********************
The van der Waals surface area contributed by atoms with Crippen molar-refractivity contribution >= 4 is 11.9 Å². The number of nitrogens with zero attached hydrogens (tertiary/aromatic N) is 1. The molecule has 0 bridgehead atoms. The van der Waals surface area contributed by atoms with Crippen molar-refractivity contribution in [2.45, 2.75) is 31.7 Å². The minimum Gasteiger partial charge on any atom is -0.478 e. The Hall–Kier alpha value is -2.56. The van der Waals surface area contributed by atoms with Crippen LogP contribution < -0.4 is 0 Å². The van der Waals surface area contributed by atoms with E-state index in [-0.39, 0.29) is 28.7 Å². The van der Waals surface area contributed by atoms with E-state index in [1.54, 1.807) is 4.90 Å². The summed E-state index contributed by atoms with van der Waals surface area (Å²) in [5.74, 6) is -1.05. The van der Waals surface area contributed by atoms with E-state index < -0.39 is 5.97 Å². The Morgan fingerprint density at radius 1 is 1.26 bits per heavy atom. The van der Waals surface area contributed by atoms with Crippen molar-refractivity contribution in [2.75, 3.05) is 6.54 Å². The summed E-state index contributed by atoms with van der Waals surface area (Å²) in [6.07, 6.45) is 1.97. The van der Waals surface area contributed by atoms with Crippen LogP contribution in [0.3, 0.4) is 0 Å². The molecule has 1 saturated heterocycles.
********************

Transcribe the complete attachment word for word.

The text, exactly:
The van der Waals surface area contributed by atoms with Crippen molar-refractivity contribution >= 4 is 11.9 Å². The number of nitrogens with zero attached hydrogens (tertiary/aromatic N) is 1. The molecule has 0 bridgehead atoms. The van der Waals surface area contributed by atoms with Crippen molar-refractivity contribution in [2.45, 2.75) is 31.7 Å². The minimum Gasteiger partial charge on any atom is -0.478 e. The Hall–Kier alpha value is -2.56. The van der Waals surface area contributed by atoms with Crippen LogP contribution < -0.4 is 0 Å². The van der Waals surface area contributed by atoms with E-state index in [-0.39, 0.29) is 28.7 Å². The van der Waals surface area contributed by atoms with E-state index in [1.54, 1.807) is 4.90 Å². The summed E-state index contributed by atoms with van der Waals surface area (Å²) in [5.74, 6) is -1.05. The van der Waals surface area contributed by atoms with E-state index < -0.39 is 5.97 Å². The Morgan fingerprint density at radius 1 is 1.26 bits per heavy atom. The van der Waals surface area contributed by atoms with Crippen molar-refractivity contribution in [2.75, 3.05) is 6.54 Å². The summed E-state index contributed by atoms with van der Waals surface area (Å²) in [6.07, 6.45) is 1.97. The van der Waals surface area contributed by atoms with Crippen LogP contribution in [0.3, 0.4) is 0 Å². The molecule has 1 saturated heterocycles.